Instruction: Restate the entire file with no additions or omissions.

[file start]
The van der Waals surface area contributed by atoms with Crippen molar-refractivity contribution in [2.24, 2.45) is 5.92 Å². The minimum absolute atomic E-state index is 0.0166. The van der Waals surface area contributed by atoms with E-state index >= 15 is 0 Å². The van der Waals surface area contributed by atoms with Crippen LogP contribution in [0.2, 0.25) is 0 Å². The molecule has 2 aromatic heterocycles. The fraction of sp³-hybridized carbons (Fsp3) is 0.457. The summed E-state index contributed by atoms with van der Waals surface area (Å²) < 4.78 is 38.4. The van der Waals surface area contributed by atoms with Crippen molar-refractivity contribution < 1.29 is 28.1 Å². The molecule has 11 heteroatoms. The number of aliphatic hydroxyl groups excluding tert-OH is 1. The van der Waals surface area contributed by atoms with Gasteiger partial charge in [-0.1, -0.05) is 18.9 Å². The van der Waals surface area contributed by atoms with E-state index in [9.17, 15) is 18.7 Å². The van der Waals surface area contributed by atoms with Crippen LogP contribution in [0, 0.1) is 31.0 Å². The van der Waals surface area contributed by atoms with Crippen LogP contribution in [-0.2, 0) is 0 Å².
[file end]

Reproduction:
The van der Waals surface area contributed by atoms with Crippen molar-refractivity contribution in [2.24, 2.45) is 5.92 Å². The minimum absolute atomic E-state index is 0.0166. The van der Waals surface area contributed by atoms with E-state index >= 15 is 0 Å². The van der Waals surface area contributed by atoms with Crippen LogP contribution in [0.2, 0.25) is 0 Å². The molecule has 2 aromatic heterocycles. The fraction of sp³-hybridized carbons (Fsp3) is 0.457. The summed E-state index contributed by atoms with van der Waals surface area (Å²) < 4.78 is 38.4. The van der Waals surface area contributed by atoms with Crippen molar-refractivity contribution < 1.29 is 28.1 Å². The molecule has 11 heteroatoms. The number of aliphatic hydroxyl groups excluding tert-OH is 1. The van der Waals surface area contributed by atoms with Gasteiger partial charge in [-0.1, -0.05) is 18.9 Å². The van der Waals surface area contributed by atoms with E-state index in [9.17, 15) is 18.7 Å². The van der Waals surface area contributed by atoms with Crippen LogP contribution in [0, 0.1) is 31.0 Å². The van der Waals surface area contributed by atoms with Crippen LogP contribution in [-0.2, 0) is 0 Å².